It was during summer break of 2017 when I read an article that predicted your date of death based on ABS statistics, your age and where you have lived. The article predicted that I would die on 26 December 2079. Needless to say that’s when my quarter life crisis started.
I kept thinking to myself ‘ I’m only 20 years old and, according to this, already a quarter through my lifetime’. There is so much that I want to do but (seemingly) not enough time.
So, does good arise from a quarter life crisis other than existential despair? In my opinion, yes. My crisis made me realise many things...
We are constantly told by our parents and teachers that university will be the best time of our lives. That we will meet life long friends and make lasting memories. They forgot to mention the bills, the all nighters and (dun dun) student debt. While you’re out with friends having one too many, you suddenly start questioning whether buying yesterday’s coffee or that cute sweater online was a good idea, and how you’re going to survive in the real world without your triple shot caramel soy latte.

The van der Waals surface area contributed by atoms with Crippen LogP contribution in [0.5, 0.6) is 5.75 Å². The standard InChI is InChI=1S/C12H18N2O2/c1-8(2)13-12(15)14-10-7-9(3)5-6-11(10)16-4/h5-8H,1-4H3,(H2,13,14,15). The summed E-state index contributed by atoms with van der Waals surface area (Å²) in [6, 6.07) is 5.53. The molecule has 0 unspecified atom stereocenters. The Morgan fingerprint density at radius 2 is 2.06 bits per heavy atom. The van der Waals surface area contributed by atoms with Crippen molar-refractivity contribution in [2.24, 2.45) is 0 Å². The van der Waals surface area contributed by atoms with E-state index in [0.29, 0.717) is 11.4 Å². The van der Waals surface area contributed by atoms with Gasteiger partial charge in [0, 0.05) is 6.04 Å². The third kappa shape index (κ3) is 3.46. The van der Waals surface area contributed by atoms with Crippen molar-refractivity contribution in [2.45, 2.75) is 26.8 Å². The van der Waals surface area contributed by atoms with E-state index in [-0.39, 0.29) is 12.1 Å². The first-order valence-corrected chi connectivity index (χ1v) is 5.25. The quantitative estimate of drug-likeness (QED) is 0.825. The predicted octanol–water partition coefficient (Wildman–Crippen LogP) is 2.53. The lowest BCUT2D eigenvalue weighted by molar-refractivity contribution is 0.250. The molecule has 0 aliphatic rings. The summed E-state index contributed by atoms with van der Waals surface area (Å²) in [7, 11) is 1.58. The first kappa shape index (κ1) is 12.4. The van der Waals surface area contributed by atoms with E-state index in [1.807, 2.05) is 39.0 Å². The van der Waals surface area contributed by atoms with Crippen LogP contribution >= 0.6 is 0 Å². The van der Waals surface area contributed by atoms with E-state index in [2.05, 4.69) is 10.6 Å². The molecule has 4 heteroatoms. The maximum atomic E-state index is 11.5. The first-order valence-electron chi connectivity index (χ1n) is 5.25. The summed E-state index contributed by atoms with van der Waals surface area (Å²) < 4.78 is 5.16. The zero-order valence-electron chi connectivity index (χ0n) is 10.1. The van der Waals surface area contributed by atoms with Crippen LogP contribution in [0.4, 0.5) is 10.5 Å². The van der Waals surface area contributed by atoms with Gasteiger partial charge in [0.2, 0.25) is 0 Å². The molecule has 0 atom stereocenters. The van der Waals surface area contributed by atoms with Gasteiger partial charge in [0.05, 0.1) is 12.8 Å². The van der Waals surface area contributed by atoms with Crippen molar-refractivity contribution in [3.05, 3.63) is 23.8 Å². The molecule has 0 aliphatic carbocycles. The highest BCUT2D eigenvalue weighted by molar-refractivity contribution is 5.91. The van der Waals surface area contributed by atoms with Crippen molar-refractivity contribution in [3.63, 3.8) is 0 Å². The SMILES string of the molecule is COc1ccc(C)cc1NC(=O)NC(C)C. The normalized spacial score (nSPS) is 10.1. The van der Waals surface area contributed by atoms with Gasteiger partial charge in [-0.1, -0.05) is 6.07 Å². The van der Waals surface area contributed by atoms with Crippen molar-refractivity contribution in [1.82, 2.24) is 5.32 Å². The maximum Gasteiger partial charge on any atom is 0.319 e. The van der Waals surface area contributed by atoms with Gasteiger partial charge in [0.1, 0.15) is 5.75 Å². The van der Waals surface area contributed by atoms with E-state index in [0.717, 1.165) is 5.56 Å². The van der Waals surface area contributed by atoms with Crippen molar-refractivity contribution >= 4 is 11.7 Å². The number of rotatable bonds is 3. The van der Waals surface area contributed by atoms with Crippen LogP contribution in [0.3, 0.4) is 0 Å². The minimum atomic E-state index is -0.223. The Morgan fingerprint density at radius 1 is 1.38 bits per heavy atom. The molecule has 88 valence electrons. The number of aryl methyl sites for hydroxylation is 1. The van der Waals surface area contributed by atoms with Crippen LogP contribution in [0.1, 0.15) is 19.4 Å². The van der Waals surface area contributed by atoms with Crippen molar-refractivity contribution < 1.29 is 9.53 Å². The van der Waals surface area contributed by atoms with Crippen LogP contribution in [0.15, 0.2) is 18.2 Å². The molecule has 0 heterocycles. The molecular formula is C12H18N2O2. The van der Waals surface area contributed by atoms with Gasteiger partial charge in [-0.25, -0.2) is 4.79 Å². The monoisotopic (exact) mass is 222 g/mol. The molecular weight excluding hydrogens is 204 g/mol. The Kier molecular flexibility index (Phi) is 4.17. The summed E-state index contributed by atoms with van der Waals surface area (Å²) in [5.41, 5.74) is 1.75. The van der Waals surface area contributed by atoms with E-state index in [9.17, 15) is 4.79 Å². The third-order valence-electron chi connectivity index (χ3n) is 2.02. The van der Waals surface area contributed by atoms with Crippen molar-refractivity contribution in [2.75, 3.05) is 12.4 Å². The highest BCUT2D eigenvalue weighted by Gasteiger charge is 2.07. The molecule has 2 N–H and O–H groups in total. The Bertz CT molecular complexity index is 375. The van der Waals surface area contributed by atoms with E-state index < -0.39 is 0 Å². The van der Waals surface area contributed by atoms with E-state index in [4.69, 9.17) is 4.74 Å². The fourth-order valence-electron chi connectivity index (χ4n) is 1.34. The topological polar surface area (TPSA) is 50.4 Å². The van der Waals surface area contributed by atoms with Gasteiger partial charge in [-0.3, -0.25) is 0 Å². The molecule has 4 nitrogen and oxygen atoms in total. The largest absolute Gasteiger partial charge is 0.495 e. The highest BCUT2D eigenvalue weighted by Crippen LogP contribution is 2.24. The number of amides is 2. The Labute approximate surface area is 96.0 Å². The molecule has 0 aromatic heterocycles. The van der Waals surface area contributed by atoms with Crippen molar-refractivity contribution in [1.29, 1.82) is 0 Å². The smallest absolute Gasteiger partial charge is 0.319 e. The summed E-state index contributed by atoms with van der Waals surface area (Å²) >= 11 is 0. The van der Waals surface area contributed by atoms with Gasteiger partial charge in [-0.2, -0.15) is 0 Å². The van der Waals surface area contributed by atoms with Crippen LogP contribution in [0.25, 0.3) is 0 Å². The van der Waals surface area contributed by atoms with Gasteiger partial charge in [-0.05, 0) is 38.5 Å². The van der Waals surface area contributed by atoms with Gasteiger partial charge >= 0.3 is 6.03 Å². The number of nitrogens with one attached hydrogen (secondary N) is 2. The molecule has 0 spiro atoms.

We’re also often caught in the paradox of ‘you need experience to get a job, but you need a job to get experience’. As you get to the final years of your degree, the idea of applying to grad programs and full time jobs becomes equally terrifying and exciting, and the idea of giving it all a miss and booking a European holiday instead more enticing. Cue crisis. But, ultimately, whether you’re ready for adult life or not, buy the coffee and spend the summer in Croatia, because putting your life on pause after 4 years at uni is almost necessary if you want to be sane.
AGEING & LOVE
Ageing is inevitable, and whether you’re turning 20 or 45, it still freaks you out. To think that six years ago we were all playing handball in the playground , and now we’re supposed to have our shit together still confounds me. After years of being too young to date, suddenly the clock is ticking with the inevitable questions about being “settled down” at your age at every family reunion. Since when did having a relationship constitute as an element of success? Does it matter if we’re not married by 30? Let’s binge watch Sex and the City for reassurance.
Now you may say to everyone suffering a existential crisis to get over it. We all die. It’s a natural fact of life, so adapt. Not all of us want to acknowledge that our life could be snuffed from us in an instant. Not all of us feel like we have accomplished or explored enough to feel satisfied. So what is the meaning of life? Is it 42? And who decided that it was our time to live in this era? Chill out, put on some Netflix, and deal with it later. After all, you’re only 20 once.